Maggie Langrick

Maggie Langrick, Publisher, LifeTree Media LLC

What we’re doing right now is communicating with our authors a lot. I held a virtual town hall via Zoom last week to update our authors. They’re all clamoring for advice on what they should be doing to market their books and prepare. Every publisher should be pushing information out to authors as much as possible. We’re also in close communication with our distributor. It’s been helpful to get time with them to see what’s going on at the retail level. We were relieved to learn book distributors are considered an essential business.

Our focus right now is thinking not just about availability, but everyone’s bandwidth is really stretched. People are distracted. The book should be offering critical information or escapism. That’s what readers need right now.

We’ve also been advised that our international orders have basically been halted. That whole side of the business is in wait-and-see mode. We’ve all heard a lot about Amazon and deprioritizing things that aren’t basic household goods or medical. They are still fulfilling books orders, but there is a delay.

We’re encouraging our authors to communicate with their audience that their book is coming out, etc. Double down on content marketing. Strengthen your bond.

We’re also looking at our media outreach and our publicity team to find angles that are relevant and will cut through the noise. Your book can be newsworthy in this environment. Mental health, DIY and craft, career changes, etc. We’re getting creative with promos and giveaways. We’re setting up our upcoming titles in Lightning Source now. Think about a relaunch/revival. Scaling back the planned media outreach and putting some of that budget away for later to come back when people have found their feet and things come back to normal.

As a hybrid publisher, we’re also concerned about loss of revenue from our service side of our business. Our authors engage us as our clients, and we have seen some project cancellations—people who are either delaying or putting off doing a book project with us. However, we’ve also seen something of an uptick in inquiries. “I’m grounded, stuck at home, and it’s a good time to write my book.”

We want to be thinking about what we’re putting in the pipeline for next year. We are really thinking hard and carefully—trying to see around the corners and think about what kinds of things people are going to be interested in reading next year. Just as we’re competing and clamoring for attention and we want to be hyper relevant, we also want to think about what will be the knock-on effects of society weathering this crisis together. Some of the topics that our team is anticipating will be part of the ripple effect of how it will shape us and how we’re thinking and feeling and living and working a year from now after we have gone through a potentially prolonged period of quarantining with loved ones or alone. We’re thinking about depression, anxiety, grief, and recovery from trauma. That is something people are going to be coping with, especially if there are widespread casualties. We’re thinking of multigenerational living as one of the trends. I predict an interest in living in an eco-friendly manner and not overconsuming resources.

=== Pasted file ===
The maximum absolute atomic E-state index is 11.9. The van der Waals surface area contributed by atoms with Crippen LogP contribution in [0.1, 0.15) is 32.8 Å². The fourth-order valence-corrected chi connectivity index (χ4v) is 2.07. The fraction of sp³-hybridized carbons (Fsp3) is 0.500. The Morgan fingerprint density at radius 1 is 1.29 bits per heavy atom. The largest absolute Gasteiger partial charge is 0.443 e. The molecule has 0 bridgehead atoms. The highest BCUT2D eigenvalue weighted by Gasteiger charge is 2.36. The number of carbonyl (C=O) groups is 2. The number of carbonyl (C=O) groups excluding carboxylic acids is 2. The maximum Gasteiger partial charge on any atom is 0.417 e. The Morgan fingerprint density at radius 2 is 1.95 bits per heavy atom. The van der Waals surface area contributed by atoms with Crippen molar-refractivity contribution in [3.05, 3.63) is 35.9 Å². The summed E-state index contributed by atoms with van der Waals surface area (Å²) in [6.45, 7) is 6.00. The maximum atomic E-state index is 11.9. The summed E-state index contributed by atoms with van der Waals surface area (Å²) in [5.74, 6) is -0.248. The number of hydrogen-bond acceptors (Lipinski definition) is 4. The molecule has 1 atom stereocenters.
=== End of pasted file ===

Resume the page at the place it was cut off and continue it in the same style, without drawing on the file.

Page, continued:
We’re also considering doing some quick turnaround e-book releases. What does it look like to put an e-book out in the summer?

Question: I’ve heard caution in delaying pub dates. Won’t we just shift the problem to tomorrow? How far do you kick the can?

Answer: Our philosophy as it’s developing right now is to ask the question about suitability of the title type and also the prominence of it. If everyone delays their pub date to the fall, we’re going to have a huge glut that will make discoverability difficult. Look at the nature of the titles that are coming out and ask whether this is the type of book content that will cut through the noise. There are some titles that are really needed right now. In particular, we’ve heard about the trend toward children’s books and cookbooks. I wish that I had a book coming out right now about creating a kitchen garden. For those topics you think are likely lost in the shuffle, it may make sense to delay, but I wouldn’t do it across the board.

Jonathan Kirsch

Jonathan Kirsch, IBPA Legal Adviser

The temporary solutions we’re discussing today and publishers are implementing are an investment in the future. I think we’re at a tilting point; when coronavirus is in the rearview mirror and we’re no longer worried about the health threat, I think we will have acquired skills and infrastructure that will serve the publishing industry well going forward. It’s a learning and growing opportunity as well as a public health emergency.

The first and most important legal advice I can give is that although it is vital and positive to stay in touch with authors and vendors and customers—as companies all over America have been doing—as a lawyer, I do want to issue a caution: You should avoid saying anything verbally or over the internet that manifests your intention not to perform your contractual obligations. Everyone is in a good frame of mind now in terms of working out business arrangements, but not everyone will be in that state of mind on an ongoing basis. You don’t want to put yourself in a position where you have announced to your customers, vendors, or suppliers that you’re not able to and don’t intend to perform your business obligations.

The phrase I wrote down in my notes and commend it to you is “It remains our intention to fully perform our obligations.” That sentence should be in any communication that goes out where you say you are not paying your royalties, holding the author event, etc. It should be in that communication, so you’re expressing that you intend to honor your obligations, and that has legal significance down the road. If there’s anything that comes up where you are extending, forgiving, suspending an obligation of someone else, or someone else is suspending an obligation of yours, it would be a good practice to confirm that in writing. Let’s say you need to postpone a publication date and you have an author-publisher contract that requires you to publish by a certain date, and you’ve discussed it with the author and the author agrees to the extension of time, it would be prudent to confirm that in an email. It doesn’t have to be a lawyer letter; it can be more informal and upbeat than that. It’s worth making a record of what people have agreed to.